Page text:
Belgaum, India, Nov 29, 2013 (CNA/EWTN News) -
The Diocese of Belgaum, in southwestern India, celebrated its diamond jubilee this month, and intends to continue building on 60 years of faith among its people.
On Nov. 14, Archbishop Salvatore Pennacchio, apostolic nuncio to India, presided at a Mass with over 3,000 faithful at St. Xavier school in Belgaum to mark the anniversary. The diocese was established Sept. 19, 1953, by Pope Pius XII.
These 60th anniversary celebrations are an important occasion for us to “thank God for his blessings and to evaluate our past, assess the present and plan for the challenges of the future,” Bishop Peter Machado told CNA Nov 25.
“Our attention is focused on catechesis, so that our youth and children will be properly grounded in the basics of faith.”
The diocese's focus now lies on the “training of catechists, so that they can supplement the work of our missionaries.”
Education has been the priority in the diocese, which has over 90 schools. An emphasis is being placed on “intellectual charity,” inter-cultural dialogue, and the Christian values of love, service, and discipline.
Bishop Machado also emphasized the role of the laity, and women in particular.
“It’s time to make our laity aware, especially the youth, of the challenges ahead of us, so that they can take up responsibility in the Church and in society.”
The Belgaum diocese covers 13,000 square miles in the state of Karnataka, and serves 30,500 Catholics, who constitute 0.3 percent of the total population of 10.7 million.
It has been a challenging ground for inter-religious dialogue and inter-cultural exchange, and the diocese promotes various initiatives to share the Gospel during Christmas and other feast times.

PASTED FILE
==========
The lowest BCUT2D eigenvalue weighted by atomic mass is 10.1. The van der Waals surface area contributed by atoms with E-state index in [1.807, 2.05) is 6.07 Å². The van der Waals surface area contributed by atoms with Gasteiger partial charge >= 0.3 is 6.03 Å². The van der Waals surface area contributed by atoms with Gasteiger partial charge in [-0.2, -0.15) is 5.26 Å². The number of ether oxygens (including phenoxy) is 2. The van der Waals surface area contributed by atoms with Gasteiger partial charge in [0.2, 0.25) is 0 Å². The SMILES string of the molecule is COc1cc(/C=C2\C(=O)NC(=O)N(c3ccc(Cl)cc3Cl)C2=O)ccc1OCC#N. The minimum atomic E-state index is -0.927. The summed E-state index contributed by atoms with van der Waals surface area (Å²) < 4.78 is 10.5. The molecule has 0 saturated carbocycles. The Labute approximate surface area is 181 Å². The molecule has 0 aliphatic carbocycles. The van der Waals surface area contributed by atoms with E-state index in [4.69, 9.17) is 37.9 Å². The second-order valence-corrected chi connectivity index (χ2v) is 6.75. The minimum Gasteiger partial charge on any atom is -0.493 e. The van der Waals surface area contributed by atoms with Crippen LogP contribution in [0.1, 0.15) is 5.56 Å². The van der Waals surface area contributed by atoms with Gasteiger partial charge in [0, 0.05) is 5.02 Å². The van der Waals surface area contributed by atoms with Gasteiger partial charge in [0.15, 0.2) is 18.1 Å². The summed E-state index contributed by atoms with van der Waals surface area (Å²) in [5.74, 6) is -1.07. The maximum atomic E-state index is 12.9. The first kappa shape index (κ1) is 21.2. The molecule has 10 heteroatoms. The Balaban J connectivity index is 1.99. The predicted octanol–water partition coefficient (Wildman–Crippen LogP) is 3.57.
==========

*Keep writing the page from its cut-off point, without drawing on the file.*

Presently, there are over 65 parishes in the diocese, with 75 diocesan priests and 40 religious priests. There are 59 congregations of religious in the diocese, working in education and health and social development.
Vatican City, Nov 29, 2013 (CNA/EWTN News) - In the wake of Minnesota legalizing same-sex marriage earlier in 2013, the Diocese of Crookston will begin a year dedicated to a renewed appreciation and a better understanding of the married life.
Amanda Zurface, the diocese's coordinator of Marriage, Family Life, and Evangelization, described the outreach as an “opportunity for many to heal from the difficulties and challenges of this past year.”
The 12-month initiative aims to help locals “grow, and even be challenged to better understand the truth, the joy and beauty of the meaning and importance of marriage, human sexuality and family life – all without a timeline to follow and a vote to be cast at the end,” she told CNA Nov. 19.
“I feel this year will truly provide opportunities for all of us; and for our hearts to be moved so as to arrive at a deeper understanding of God’s design for marriage, without having to worry about a vote, but about how to align the posture of our hearts and intellects with the Truth,” she noted.
Following its approval by the Minnesota legislature, a bill changing the legal definition of marriage to include same-sex couples was signed by Democratic Governor Mark Dayton into law on May 14 – making Minnesota the 12th state to redefine the institution.
Zurface explained that “A 'Year of Marriage' in the Diocese of Crookston was in the works before the traditional definition of marriage was officially being challenged in the State of Minnesota and before the legislation ever happened.”
Nevertheless, she noted, “God’s timing is always perfect.”